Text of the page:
Georg Wilhelm Friedrich Hegel was a renowned German philosopher who is universally acknowledged for his immense contributions to the Western philosophy. His philosophy of spirit formed the background for the conceptual integration of psychology, the state, history, art, religion, and philosophy. Hegel was an idealist who believed that the only reality we know is a virtual reality. He opined that the human minds do not perceive the world or anything directly, but through ideas about the images they perceived. In this article, we provide a synopsis of Friedrich Hegel’s philosophy to give you a glance into his contribution to knowledge.
Hegel’s philosophical beliefs emphasized the development of freedom and the consciousness of freedom over the course of world history. Hegel was an idealist who believed that the ideas that we possess individually are utterly shaped by the ideas that other people possess. He was of the opinion that the human minds have been shaped by the thoughts of other people through the language we speak, the traditions and mores of our society, including the cultural and religious institutions of which we are a part. Hegel tagged this process “spirit,” which is the collective consciousness of a given society that helped to shape the consciousness of the individual member of the society. Hegel also believed in the rationality of events. He opined that men who pursue their private and selfish interests are contributing to the achievement of history. Now, let’s consider at some of Hegel’s philosophical ideology.
A Summary of Hegel’s Philosophy
Hegel’s principal achievement is his development of a distinctive articulation of idealism in which the dualisms of, for instance, mind and nature and subject and object are overcome. Here is a brief discussion on Hegel’s philosophy.
- Hegel’s Dialectic: Unlike Socrates’ dialectic which tried to refute previous proposition in order to clear the way for a better, more convincing argument to take its place, Hegel used dialectic for another purpose. He used dialectic to explain how the societies evolve. According to Hegel, every thesis, or idea, contains an inherent contradiction, which gives rise to its antithesis, a proposition that contradicts the thesis. In the end, the thesis and antithesis are reconciled to form a synthesis, a new idea combining the elements of both. Hegel perceived the human societies as evolving in the same manner that an argument might evolve.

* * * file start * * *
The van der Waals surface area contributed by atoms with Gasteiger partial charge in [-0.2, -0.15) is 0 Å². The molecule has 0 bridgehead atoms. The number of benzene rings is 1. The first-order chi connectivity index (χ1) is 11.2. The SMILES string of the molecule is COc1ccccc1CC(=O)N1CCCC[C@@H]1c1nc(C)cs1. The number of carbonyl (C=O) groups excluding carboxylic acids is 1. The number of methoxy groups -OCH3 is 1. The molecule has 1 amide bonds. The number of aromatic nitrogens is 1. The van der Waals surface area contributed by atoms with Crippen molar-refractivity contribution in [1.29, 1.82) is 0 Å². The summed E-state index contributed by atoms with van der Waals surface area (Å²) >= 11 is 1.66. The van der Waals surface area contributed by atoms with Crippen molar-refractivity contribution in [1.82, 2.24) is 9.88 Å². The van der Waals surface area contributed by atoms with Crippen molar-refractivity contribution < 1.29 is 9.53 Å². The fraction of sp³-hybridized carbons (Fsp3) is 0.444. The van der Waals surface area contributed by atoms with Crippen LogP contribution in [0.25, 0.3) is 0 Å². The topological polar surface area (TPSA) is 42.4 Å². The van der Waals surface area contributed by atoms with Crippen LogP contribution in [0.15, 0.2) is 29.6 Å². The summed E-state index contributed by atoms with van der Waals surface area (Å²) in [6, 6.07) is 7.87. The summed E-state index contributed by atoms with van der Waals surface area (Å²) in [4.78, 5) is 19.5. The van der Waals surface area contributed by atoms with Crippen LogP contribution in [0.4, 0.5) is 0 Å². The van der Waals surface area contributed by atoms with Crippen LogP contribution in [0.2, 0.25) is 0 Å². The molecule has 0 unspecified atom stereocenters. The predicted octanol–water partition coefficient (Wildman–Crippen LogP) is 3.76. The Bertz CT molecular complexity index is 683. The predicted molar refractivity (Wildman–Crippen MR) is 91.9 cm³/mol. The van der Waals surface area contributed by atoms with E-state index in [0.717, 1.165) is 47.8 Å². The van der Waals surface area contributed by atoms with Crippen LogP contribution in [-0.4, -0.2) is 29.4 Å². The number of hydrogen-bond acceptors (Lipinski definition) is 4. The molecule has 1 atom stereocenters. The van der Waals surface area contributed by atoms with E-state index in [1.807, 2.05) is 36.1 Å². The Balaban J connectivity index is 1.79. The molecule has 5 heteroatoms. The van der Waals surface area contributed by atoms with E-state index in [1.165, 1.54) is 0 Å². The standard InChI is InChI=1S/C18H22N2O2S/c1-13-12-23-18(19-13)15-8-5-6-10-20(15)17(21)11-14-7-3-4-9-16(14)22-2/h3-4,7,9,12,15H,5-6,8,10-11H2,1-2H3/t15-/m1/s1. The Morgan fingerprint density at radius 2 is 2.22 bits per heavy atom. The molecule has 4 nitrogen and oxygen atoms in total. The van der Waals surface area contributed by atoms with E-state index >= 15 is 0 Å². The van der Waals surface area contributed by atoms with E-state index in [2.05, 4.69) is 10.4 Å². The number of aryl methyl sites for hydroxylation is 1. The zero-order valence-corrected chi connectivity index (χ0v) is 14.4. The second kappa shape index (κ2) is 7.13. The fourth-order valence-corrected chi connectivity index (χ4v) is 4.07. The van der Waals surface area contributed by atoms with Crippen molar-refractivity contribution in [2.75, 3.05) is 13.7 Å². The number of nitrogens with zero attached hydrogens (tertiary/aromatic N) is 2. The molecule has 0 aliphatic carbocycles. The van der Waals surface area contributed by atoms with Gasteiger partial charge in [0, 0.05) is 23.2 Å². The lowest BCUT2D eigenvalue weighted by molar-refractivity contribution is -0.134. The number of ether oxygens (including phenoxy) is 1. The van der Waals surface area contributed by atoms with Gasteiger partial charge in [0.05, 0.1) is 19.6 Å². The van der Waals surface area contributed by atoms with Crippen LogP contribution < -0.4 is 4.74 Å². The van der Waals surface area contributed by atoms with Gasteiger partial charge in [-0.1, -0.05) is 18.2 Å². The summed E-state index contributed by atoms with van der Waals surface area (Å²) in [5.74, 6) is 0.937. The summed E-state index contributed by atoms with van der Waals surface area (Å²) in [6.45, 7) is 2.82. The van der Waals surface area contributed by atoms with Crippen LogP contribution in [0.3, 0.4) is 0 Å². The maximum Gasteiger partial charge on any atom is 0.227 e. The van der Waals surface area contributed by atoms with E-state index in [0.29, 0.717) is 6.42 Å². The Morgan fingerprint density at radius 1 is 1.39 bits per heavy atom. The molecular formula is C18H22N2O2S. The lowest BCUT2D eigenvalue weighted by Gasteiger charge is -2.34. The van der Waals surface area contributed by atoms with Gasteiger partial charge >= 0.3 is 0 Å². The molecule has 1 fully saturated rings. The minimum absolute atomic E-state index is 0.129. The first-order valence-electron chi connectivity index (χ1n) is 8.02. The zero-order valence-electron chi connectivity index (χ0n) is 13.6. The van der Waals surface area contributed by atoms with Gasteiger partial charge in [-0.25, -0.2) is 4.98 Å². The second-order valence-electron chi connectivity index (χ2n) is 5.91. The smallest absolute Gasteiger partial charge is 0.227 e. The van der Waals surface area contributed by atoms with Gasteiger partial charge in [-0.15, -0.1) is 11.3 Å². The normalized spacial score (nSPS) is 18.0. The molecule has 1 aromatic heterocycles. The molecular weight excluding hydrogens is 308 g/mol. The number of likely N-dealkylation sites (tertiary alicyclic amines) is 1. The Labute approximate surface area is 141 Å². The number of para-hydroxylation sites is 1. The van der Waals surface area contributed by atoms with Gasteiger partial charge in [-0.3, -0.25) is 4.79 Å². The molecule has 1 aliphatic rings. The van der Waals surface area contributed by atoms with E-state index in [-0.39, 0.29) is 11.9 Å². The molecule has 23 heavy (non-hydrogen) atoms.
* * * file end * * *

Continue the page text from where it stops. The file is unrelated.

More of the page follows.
- Philosophy of Spirit: Geist is the German word for spirit or mind. Hegel used spirit to refer to the collective consciousness of a society. In his work titled “Phenomenology of Spirit,” Hegel philosophized that the human consciousness begins by trying to understand phenomenon through sensory inputs and then proceeded to more sophisticated techniques of relating to the external world until it finally attains the Spirit level. The individuals are bound to other individuals in a single communal consciousness or culture. Thus, Hegel concluded that spirit is the self-consciousness of the society, a whole of which individuals are only a part. When collective consciousness changes, so also are the values and actions of the individual parts.
- Hegel’s Philosophy of Lordship and Bondage: According to Hegel, the relationship between the lordship and the bondman is the basis for social relation. Hegel believed that the individual becomes aware of self through the eyes of another. Consciousness of self is always the consciousness of the other. He suggested that self-consciousness involves not only a subject and an object but other subjects as well. Hegel explained that in the relationships of inequality and dependence, the bondsman (the subordinate and dependent), is always conscious of his lesser status in the eyes of the lord (the independent). The lord, however, enjoys the freedom of negating the consciousness of the bondman (who is insignificant to him). The lord soon felt guilty for negating a consciousness (bondman) with which he identifies himself of his independent and free status. Hegel concluded that social life is founded on the continuous competing moments of mutual identification and objectification. A continuous changing dynamic of identifying with and also distancing oneself from the other.
- Hegel’s Ethical Life Philosophy: Hegel’s ethical life philosophy was about the fundamental interdependence among individuals in a society and how they articulate their shared customs and morals. According to Hegel, ethical life expressed a collective entity that is beyond all individuals but determines their beliefs and actions whether they are conscious of it or not. He argued that the modern society is characterized by economic individualism as against the social bond that was more important in the period prior to the Enlightenment. Thus, Hegel opined that the modern state is the institution that will correct this imbalance in modern culture. He predicted the emergence of institutions that will establish common bonds and ethical life while preserving individual freedom in the society. Hegel concluded that the state must regulate the economy, provide for the poor in society and allows individuals the freedom to belong to corporative institutions.
Hegel was an important figure of German Idealism. He was not only influential within the philosophical discipline; his influence was also felt in the field of psychology, sociology, politics, and other sciences. Hegel’s philosophy was to have profound impacts on many future philosophical schools, including schools that opposed his specific dialectical idealism, such as existentialism, the historical materialism of Marx, and British Idealism.
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